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It has been argued that, in some sections of the Muslim communities in Europe, aspects of custom related in some way to Islam remain so persistent that for the legislator and the judge to ignore them is tantamount to institutionalizing severe injustice.
From a Muslim perspective this discussion refers to the wider contests taking place about the nature and role of Shari'a within the Muslim world, contests which are to be found all over the Muslim world today, often formulated in the context of a response to the ominous 'other' associated with the dominant, ex- and post-imperial 'West'.
From a European perspective we are witnessing an engagement with a religious/legal/cultural complex of traditions which have until the last couple of generations been mostly located outside Europe, and which have to large extent been viewed as the external, colonial 'other'. These two perspectives have now become engaged within the boundaries of Europe, often in a contest of some virulence both in their mutual relationship and in their respective internal negotiations and arguments.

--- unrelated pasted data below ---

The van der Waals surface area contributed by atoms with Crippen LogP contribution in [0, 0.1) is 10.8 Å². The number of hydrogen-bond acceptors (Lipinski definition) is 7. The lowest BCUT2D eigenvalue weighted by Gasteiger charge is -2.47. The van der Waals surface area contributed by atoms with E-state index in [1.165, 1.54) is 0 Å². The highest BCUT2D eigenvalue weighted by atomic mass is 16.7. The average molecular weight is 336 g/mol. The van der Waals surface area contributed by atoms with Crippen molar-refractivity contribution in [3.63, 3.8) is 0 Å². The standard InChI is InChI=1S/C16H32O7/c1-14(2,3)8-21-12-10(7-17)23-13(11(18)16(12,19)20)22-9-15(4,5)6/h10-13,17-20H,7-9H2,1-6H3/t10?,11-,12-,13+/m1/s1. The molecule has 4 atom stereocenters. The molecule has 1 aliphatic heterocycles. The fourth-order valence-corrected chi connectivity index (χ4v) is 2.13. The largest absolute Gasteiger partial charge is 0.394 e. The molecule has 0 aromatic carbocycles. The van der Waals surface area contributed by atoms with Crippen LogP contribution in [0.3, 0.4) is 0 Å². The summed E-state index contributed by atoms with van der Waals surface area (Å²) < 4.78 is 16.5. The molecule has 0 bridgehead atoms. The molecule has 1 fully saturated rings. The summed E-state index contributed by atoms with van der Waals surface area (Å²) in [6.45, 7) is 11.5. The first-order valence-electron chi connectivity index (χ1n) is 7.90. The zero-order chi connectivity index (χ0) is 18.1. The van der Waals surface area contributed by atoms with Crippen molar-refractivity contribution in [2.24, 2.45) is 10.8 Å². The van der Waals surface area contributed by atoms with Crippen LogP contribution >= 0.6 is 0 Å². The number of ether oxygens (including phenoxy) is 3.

The purpose of this volume is to expose some of the various issues thus raised and to put the two intellectual and legal traditions into some form of dialogue and to explore how the encounter is working out in practice in selected locations both in Europe and in the Arab Muslim world.
The book brings together a number of scholars of Shari'a and Islamic law with counterparts from parallel European disciplines: hermeneutics, philosophy and jurisprudence to explore how the processes of theological-legal thinking have been expressed and are being expressed in a more or less common intellectual framework and to do so in a dialogue with similar processes in Europe.
The work provides a valuable reference for all those interested in exploring how Muslims and non-Muslims view Shari'a law and in looking at ways European legal systems can provide some form of accommodation with Muslim customs.